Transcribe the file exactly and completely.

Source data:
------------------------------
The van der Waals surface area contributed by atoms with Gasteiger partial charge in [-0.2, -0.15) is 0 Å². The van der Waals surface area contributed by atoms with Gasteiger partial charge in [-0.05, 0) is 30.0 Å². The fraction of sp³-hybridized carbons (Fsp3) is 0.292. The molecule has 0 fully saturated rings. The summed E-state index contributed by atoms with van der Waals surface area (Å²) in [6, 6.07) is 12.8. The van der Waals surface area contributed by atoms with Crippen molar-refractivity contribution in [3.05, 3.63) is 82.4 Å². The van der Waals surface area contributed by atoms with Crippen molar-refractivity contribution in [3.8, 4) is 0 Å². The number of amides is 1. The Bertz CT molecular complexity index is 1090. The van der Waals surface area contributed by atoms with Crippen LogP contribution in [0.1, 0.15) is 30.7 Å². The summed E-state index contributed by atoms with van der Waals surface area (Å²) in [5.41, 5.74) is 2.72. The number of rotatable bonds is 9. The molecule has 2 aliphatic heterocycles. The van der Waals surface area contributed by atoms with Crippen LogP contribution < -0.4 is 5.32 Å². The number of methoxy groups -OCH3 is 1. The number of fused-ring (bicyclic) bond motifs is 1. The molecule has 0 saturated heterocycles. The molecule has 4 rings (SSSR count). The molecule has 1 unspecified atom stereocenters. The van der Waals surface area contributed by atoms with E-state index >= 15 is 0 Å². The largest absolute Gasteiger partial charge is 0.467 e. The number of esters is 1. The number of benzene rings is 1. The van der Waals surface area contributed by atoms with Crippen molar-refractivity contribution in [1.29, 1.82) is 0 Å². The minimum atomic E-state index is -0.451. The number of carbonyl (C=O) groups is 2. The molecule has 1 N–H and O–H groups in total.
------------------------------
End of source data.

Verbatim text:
The van der Waals surface area contributed by atoms with Gasteiger partial charge in [-0.2, -0.15) is 0 Å². The van der Waals surface area contributed by atoms with Gasteiger partial charge in [-0.05, 0) is 30.0 Å². The fraction of sp³-hybridized carbons (Fsp3) is 0.292. The molecule has 0 fully saturated rings. The summed E-state index contributed by atoms with van der Waals surface area (Å²) in [6, 6.07) is 12.8. The van der Waals surface area contributed by atoms with Crippen molar-refractivity contribution in [3.05, 3.63) is 82.4 Å². The van der Waals surface area contributed by atoms with Crippen molar-refractivity contribution in [3.8, 4) is 0 Å². The number of amides is 1. The Bertz CT molecular complexity index is 1090. The van der Waals surface area contributed by atoms with Crippen LogP contribution in [0.1, 0.15) is 30.7 Å². The summed E-state index contributed by atoms with van der Waals surface area (Å²) in [5.41, 5.74) is 2.72. The number of rotatable bonds is 9. The molecule has 2 aliphatic heterocycles. The van der Waals surface area contributed by atoms with Crippen LogP contribution < -0.4 is 5.32 Å². The number of methoxy groups -OCH3 is 1. The number of fused-ring (bicyclic) bond motifs is 1. The molecule has 0 saturated heterocycles. The molecule has 4 rings (SSSR count). The molecule has 1 unspecified atom stereocenters. The van der Waals surface area contributed by atoms with E-state index >= 15 is 0 Å². The largest absolute Gasteiger partial charge is 0.467 e. The number of esters is 1. The number of benzene rings is 1. The van der Waals surface area contributed by atoms with Crippen molar-refractivity contribution in [1.29, 1.82) is 0 Å². The minimum atomic E-state index is -0.451. The number of carbonyl (C=O) groups is 2. The molecule has 1 N–H and O–H groups in total.